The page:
You may have seen in the most recent weekly update that the staff are working diligently toward holding in-person worship indoors. In that announcement you would have seen that this service is being offered without sung music. In this article, I attempt to explain how we arrived at that decision and talk about what it might mean to us.
As of this writing, the available information points us to the reality that singing together in an enclosed space for an extended period of time is not safe at this time. Now, I will be the first, and perhaps the loudest, to express my deep sadness about not making music together as a church. I feel it deep in my bones that when we sing together we become the body of Christ and having that important act torn from our gatherings causes me great grief.
While I’m sure you have heard in the news about a recent so-called “super-spreader” events where particular circumstances have allowed for the COVID-19 virus to spread to a large number of people, you may not have realized that these “super-spreader” events have also been linked to singing. In March, a choir in Washington state met for rehearsal, followed good safety protocol and about half of the 60 choir members were infected. This is not an isolated case. As recently as September a choir in Madrid met to rehearse and 3/4 of the choir members were infected. Especially of note in this second instance is that proper safety protocols were followed with the single exception of closing windows to combat mosquitos and moths. Air was running, temperatures were taken, social distancing was maintained, and masks worn.
Why is this the case? Well, when we sing we are forcing air up through our respiratory tract in a more forceful way. On its way out, the air takes any dislodged particles along with it. These particles are aerosolized and these aerosolized particles carry the virus which we can then breathe in. In an enclosed space, without ventilation, these particles can build up to levels which can cause infection. If you’re really into reading scholarly articles or watching webinars about all of this, here are a few that your staff and worship committee have found to be helpful.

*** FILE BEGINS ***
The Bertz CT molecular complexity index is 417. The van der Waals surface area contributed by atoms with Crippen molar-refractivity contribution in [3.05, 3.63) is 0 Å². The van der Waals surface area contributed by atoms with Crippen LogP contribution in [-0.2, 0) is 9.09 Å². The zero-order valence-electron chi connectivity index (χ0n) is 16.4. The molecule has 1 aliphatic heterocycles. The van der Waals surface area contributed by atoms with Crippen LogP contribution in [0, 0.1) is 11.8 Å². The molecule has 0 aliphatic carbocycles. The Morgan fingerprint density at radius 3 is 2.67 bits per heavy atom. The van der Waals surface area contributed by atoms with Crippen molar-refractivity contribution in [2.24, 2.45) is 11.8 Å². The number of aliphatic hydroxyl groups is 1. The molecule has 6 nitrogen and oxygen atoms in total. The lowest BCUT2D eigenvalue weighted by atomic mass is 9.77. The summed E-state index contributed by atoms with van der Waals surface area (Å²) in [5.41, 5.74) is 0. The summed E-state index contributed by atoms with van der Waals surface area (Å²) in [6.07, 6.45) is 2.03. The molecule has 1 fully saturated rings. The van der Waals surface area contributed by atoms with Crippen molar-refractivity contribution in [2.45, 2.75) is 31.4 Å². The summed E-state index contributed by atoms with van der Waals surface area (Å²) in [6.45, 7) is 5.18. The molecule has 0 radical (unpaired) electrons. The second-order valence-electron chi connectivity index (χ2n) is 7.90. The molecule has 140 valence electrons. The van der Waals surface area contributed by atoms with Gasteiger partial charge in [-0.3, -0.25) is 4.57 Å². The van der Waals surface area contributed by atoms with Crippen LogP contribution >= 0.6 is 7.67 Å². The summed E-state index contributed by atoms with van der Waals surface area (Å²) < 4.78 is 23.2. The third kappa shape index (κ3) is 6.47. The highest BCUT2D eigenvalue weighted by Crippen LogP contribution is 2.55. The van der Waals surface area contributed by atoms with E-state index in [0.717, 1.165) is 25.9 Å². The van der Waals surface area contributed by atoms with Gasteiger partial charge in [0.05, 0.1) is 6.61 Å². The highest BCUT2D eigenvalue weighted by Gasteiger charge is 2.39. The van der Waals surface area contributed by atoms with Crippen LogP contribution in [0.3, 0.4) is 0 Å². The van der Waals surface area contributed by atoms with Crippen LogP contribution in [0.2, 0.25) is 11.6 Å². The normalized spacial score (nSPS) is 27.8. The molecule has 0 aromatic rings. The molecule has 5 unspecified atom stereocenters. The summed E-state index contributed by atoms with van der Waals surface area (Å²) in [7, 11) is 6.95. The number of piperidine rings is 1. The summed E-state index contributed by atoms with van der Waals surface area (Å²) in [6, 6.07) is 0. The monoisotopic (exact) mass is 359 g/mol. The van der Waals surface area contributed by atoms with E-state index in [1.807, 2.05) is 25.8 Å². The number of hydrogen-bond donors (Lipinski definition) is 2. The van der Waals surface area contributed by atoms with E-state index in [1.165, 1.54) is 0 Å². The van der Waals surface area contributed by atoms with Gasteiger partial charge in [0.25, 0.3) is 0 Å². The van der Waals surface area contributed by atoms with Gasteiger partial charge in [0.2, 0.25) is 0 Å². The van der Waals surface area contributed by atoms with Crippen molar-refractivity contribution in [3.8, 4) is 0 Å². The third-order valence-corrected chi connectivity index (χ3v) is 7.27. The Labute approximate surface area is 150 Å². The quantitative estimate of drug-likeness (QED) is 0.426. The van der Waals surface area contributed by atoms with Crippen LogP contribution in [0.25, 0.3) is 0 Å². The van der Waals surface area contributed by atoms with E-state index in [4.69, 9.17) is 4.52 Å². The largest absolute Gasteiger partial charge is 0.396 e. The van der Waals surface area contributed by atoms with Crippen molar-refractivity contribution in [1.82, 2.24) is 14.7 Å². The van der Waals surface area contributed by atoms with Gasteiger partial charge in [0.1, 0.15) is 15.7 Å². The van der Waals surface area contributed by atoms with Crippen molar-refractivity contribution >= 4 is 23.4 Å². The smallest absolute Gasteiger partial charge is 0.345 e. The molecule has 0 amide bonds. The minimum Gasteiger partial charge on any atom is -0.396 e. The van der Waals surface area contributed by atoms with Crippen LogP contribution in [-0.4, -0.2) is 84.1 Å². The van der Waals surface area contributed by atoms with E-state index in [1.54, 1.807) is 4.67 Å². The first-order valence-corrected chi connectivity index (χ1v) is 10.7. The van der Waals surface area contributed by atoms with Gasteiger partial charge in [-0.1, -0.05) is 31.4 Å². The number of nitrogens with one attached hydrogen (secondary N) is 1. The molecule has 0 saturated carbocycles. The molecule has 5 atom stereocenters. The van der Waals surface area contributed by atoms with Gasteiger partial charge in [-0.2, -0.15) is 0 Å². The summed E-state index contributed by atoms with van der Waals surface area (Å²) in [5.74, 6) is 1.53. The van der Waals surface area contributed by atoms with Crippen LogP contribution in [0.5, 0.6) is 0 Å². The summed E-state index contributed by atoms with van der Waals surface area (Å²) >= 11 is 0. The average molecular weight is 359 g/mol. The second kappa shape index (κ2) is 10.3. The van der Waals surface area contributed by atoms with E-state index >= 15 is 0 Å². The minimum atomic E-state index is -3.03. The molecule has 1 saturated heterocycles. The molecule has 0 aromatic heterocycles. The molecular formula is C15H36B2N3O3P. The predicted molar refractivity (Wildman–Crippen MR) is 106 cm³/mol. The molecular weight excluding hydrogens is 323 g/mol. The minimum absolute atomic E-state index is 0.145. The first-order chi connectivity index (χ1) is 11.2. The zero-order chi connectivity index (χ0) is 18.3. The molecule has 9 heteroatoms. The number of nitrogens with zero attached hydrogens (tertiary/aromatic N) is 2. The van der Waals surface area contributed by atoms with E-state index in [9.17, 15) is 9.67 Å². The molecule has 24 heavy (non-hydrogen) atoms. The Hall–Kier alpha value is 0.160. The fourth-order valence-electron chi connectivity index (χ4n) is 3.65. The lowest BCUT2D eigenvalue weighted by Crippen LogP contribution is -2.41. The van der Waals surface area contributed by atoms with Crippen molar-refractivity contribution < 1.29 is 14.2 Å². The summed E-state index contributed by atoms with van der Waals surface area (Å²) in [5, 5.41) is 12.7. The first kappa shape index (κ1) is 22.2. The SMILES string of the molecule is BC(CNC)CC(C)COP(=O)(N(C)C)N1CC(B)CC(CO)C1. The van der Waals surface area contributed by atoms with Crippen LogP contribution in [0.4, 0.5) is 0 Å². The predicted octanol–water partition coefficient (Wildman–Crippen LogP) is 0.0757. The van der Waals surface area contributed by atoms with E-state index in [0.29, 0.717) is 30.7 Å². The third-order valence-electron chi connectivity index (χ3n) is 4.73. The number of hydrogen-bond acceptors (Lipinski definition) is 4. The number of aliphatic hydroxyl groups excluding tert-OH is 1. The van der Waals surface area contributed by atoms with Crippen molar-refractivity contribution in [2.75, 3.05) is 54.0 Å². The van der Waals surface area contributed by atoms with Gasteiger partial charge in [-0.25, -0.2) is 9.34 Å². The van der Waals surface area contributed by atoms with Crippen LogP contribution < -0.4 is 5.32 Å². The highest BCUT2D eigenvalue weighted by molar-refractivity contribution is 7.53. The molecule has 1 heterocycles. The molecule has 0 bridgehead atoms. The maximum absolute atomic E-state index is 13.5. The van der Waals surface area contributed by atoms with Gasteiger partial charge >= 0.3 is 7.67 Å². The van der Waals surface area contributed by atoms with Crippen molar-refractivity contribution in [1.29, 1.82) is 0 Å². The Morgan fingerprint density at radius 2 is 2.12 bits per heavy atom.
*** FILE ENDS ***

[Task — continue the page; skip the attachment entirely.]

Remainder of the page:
The worship committee, worship staff, and pastors have had numerous lengthy conversations surrounding worship, how we will gather, and what our gatherings will look like. Throughout these conversations, one thing has been at the forefront of our decision-making, namely that we make every effort to protect and serve the most vulnerable among us while retaining our sense of community.
So, in the grand tradition of Lutheranism, what does this mean? For now, it means that when we gather together indoors, we will show our love for our neighbor by refraining from singing together. Music during worship will be instrumental in nature, but to every extent that is possible, will still relate to the Gospel message for the day.
We also intend to continue to offer music ministry in various forms: live-streamed worship will continue to include singing. There are monthly zoom meetings of beverages and hymns. I will also be considering the next several months of holidays, their connections to music, and hopefully be determining ways we can engage with the hymns and songs we love to sing, but in safe ways.
While music in the church may look a little different for a while, the God of the covenant, the God of our salvation, remains the same steadfast God who chose us in our baptisms. Peace and blessings to all of you and stay well!